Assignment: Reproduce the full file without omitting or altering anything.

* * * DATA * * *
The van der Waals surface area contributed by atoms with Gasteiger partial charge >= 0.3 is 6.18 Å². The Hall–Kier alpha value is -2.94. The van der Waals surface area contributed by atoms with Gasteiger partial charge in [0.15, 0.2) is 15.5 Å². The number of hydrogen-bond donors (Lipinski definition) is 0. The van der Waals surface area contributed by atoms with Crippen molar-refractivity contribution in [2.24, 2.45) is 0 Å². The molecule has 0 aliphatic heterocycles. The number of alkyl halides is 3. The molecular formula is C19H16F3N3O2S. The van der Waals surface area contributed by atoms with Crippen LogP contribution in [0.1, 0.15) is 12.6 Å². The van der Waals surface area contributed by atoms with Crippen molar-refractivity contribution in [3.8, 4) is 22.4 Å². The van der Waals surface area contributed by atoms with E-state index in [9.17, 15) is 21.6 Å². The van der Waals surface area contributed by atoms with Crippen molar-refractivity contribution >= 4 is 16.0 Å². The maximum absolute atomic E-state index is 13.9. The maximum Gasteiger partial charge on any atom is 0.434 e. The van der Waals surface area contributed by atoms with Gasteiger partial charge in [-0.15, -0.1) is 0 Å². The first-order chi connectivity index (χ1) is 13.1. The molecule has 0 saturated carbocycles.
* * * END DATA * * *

The van der Waals surface area contributed by atoms with Gasteiger partial charge >= 0.3 is 6.18 Å². The Hall–Kier alpha value is -2.94. The van der Waals surface area contributed by atoms with Gasteiger partial charge in [0.15, 0.2) is 15.5 Å². The number of hydrogen-bond donors (Lipinski definition) is 0. The van der Waals surface area contributed by atoms with Crippen molar-refractivity contribution in [2.24, 2.45) is 0 Å². The molecule has 0 aliphatic heterocycles. The number of alkyl halides is 3. The molecular formula is C19H16F3N3O2S. The van der Waals surface area contributed by atoms with Crippen LogP contribution in [0.1, 0.15) is 12.6 Å². The van der Waals surface area contributed by atoms with Crippen molar-refractivity contribution in [3.8, 4) is 22.4 Å². The van der Waals surface area contributed by atoms with E-state index in [9.17, 15) is 21.6 Å². The van der Waals surface area contributed by atoms with Crippen molar-refractivity contribution >= 4 is 16.0 Å². The maximum absolute atomic E-state index is 13.9. The maximum Gasteiger partial charge on any atom is 0.434 e. The van der Waals surface area contributed by atoms with Gasteiger partial charge in [-0.15, -0.1) is 0 Å². The first-order chi connectivity index (χ1) is 13.1. The molecule has 0 saturated carbocycles.